In addition to the 4 C’s, the GIA diamond report also details other characteristics that reveal more about the diamond in question. One of the most noticeable additional details is the fluorescence, which is the ability of a diamond stone to emit a certain glow when exposed to a UV light. Only a small percentage of diamonds can exhibit fluorescence. The scale of diamond fluorescence runs from none through faint, medium, strong, and very strong. The measurements of the diamond are determined using complex equipment while the shape is determined using the grade analysis. There is also additional grading information about symmetry and polish of the stone in the report. Polish is essentially how smooth the diamond surface is while symmetry represents the alignment of the diamond’s outline, facets, shape, and placement. Symmetry and polish are graded ranging from Poor to Excellent. Other details here might include the depth percentage, girdle, culet, and laser inscriptions.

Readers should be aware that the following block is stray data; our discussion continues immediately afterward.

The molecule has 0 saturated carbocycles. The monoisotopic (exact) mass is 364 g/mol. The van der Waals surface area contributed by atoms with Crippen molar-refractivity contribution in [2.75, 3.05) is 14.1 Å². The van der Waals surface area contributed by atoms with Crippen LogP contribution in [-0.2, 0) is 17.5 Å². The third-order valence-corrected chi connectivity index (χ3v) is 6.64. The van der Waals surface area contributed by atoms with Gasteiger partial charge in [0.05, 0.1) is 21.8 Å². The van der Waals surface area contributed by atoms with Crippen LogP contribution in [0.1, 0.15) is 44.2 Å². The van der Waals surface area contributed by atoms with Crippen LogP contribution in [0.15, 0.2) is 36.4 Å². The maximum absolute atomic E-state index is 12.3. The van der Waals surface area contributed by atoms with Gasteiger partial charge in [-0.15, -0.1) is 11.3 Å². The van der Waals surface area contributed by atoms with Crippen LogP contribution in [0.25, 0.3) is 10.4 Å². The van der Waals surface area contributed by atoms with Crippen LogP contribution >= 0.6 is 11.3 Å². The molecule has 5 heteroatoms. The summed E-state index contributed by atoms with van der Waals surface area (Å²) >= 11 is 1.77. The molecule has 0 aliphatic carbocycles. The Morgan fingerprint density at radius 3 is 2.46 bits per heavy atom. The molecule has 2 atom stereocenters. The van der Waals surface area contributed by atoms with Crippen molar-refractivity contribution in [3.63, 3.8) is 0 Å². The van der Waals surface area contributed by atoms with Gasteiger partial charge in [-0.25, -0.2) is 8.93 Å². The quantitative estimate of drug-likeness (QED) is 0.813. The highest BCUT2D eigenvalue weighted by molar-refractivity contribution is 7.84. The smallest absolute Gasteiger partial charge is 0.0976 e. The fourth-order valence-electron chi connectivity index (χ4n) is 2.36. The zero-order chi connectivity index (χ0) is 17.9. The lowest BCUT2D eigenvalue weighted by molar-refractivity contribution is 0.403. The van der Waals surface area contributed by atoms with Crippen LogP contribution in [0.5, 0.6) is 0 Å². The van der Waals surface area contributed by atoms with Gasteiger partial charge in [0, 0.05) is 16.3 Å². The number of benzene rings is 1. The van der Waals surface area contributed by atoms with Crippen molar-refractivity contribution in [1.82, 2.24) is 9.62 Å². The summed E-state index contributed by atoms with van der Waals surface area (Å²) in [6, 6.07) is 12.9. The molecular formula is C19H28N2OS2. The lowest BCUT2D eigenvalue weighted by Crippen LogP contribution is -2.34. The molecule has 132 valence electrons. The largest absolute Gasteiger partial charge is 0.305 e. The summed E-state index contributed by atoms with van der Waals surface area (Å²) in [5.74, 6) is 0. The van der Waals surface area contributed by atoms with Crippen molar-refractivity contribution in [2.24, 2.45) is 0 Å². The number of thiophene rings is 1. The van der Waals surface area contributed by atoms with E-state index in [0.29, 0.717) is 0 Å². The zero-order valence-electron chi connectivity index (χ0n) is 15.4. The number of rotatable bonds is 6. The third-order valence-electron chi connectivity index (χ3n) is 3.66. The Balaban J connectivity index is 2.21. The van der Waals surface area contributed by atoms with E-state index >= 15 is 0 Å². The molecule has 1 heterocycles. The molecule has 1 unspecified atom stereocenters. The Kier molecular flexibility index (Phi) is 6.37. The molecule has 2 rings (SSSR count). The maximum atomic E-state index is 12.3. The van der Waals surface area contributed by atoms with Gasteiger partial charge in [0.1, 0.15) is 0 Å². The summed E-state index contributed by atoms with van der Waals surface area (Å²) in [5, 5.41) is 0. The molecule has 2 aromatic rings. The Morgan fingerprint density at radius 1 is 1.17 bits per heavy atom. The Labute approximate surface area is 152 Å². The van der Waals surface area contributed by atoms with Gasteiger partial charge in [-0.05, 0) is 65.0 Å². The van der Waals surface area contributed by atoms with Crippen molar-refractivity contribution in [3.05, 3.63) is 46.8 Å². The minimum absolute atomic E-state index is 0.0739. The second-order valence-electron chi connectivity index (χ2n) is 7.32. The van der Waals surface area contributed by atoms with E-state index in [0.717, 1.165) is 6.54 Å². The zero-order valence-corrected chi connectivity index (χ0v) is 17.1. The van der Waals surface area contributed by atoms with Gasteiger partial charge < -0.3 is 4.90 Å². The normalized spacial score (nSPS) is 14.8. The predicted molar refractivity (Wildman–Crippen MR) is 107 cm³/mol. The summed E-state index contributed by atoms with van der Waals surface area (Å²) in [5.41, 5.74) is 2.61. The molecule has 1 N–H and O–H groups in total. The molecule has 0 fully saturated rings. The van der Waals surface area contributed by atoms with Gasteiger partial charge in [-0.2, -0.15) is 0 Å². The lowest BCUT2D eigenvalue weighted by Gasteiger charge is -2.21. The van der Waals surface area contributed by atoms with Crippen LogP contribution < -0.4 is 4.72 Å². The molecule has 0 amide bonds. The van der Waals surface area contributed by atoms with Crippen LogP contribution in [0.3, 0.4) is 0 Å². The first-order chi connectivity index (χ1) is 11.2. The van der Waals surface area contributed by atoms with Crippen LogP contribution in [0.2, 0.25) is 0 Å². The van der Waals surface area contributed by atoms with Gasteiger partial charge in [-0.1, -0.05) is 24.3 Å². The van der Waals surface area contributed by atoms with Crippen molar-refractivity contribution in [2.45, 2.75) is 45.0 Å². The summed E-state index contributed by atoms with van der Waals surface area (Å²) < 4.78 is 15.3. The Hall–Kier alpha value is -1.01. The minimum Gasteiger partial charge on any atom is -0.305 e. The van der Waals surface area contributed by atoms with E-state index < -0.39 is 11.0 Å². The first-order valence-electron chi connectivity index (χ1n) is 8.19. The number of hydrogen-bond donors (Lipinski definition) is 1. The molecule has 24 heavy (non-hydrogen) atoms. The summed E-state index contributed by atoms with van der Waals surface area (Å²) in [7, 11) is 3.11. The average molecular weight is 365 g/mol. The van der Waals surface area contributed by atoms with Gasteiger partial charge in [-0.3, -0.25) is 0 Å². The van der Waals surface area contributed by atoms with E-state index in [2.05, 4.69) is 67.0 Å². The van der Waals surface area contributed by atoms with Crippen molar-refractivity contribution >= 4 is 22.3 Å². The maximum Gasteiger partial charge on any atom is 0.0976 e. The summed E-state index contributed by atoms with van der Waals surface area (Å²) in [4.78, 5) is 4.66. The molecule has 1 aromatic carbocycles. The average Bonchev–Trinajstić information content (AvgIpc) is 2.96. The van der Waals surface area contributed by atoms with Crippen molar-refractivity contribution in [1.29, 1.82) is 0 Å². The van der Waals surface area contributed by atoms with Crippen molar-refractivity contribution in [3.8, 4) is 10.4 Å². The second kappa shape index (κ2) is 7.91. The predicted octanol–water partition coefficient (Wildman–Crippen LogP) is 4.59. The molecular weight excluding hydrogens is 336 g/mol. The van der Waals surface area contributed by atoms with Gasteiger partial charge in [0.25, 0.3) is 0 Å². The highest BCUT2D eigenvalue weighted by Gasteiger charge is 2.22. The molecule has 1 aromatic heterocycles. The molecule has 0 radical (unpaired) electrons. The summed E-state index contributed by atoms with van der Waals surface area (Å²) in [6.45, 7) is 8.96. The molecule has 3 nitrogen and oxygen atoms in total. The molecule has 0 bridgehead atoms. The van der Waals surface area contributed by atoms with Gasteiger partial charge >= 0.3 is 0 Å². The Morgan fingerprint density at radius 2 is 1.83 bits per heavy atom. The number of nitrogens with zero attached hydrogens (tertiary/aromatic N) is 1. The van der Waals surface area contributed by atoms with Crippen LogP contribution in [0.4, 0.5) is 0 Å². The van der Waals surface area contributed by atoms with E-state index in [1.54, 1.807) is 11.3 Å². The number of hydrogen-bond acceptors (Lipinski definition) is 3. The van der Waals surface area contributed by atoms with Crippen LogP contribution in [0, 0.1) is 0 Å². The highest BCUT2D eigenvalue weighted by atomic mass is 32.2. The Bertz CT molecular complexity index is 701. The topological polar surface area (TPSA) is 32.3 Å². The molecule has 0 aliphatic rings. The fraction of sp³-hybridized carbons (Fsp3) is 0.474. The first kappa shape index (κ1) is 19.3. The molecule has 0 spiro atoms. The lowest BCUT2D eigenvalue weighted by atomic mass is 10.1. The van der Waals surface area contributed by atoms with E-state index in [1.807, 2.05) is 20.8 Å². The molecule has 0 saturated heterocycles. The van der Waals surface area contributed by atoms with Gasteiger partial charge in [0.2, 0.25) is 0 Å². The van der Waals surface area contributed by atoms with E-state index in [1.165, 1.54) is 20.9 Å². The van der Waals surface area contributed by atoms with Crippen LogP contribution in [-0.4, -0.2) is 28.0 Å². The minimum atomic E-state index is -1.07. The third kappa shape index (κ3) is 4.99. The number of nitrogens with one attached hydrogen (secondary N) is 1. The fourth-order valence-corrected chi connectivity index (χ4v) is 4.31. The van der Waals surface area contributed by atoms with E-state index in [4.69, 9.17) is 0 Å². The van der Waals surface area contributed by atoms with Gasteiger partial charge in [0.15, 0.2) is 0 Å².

The report also has a comments section which may include notes on other attributes that might have been observed during the evaluation. Details here might cover things like the possible origin of the diamond, detected treatment used to enhance color and clarity, unique blemishes or any other useful information.

Other Certification Labs

As earlier mentioned, there are other certifications developed by a number of different labs like the AGS, EGL, and IGI. Let’s take a quick look at each of these.

AGS Certification

The American Gemological Society (AGS) is also a US-based lab headquartered in Las Vegas. The AGS lab is well known for their scientific approach and diamond grading system research. Instead of an alphabetical scale, the AGS system uses a scale of numbers from 0-10 for rating the characteristics of diamonds, with 10 as the worst and 0 as the best.